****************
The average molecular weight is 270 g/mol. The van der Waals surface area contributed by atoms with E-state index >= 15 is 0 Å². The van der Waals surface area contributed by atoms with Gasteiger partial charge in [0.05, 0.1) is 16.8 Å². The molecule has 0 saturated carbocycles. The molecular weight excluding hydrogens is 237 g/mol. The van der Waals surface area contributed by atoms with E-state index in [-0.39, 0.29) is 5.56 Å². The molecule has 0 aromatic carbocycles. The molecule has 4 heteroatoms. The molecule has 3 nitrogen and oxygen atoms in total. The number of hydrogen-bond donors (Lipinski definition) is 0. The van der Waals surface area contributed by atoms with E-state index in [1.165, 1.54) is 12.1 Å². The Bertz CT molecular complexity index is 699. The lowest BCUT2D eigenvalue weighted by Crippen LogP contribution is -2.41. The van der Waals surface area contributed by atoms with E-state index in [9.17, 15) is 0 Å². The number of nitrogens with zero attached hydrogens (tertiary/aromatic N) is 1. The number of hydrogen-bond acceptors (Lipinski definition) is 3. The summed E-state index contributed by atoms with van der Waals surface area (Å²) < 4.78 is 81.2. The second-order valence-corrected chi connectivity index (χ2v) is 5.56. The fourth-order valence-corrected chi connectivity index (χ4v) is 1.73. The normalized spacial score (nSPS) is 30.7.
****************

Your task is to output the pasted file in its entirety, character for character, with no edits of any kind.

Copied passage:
The average molecular weight is 270 g/mol. The van der Waals surface area contributed by atoms with E-state index >= 15 is 0 Å². The van der Waals surface area contributed by atoms with Gasteiger partial charge in [0.05, 0.1) is 16.8 Å². The molecule has 0 saturated carbocycles. The molecular weight excluding hydrogens is 237 g/mol. The van der Waals surface area contributed by atoms with E-state index in [-0.39, 0.29) is 5.56 Å². The molecule has 0 aromatic carbocycles. The molecule has 4 heteroatoms. The molecule has 3 nitrogen and oxygen atoms in total. The number of hydrogen-bond donors (Lipinski definition) is 0. The van der Waals surface area contributed by atoms with E-state index in [1.165, 1.54) is 12.1 Å². The Bertz CT molecular complexity index is 699. The lowest BCUT2D eigenvalue weighted by Crippen LogP contribution is -2.41. The van der Waals surface area contributed by atoms with E-state index in [9.17, 15) is 0 Å². The number of nitrogens with zero attached hydrogens (tertiary/aromatic N) is 1. The number of hydrogen-bond acceptors (Lipinski definition) is 3. The summed E-state index contributed by atoms with van der Waals surface area (Å²) < 4.78 is 81.2. The second-order valence-corrected chi connectivity index (χ2v) is 5.56. The fourth-order valence-corrected chi connectivity index (χ4v) is 1.73. The normalized spacial score (nSPS) is 30.7.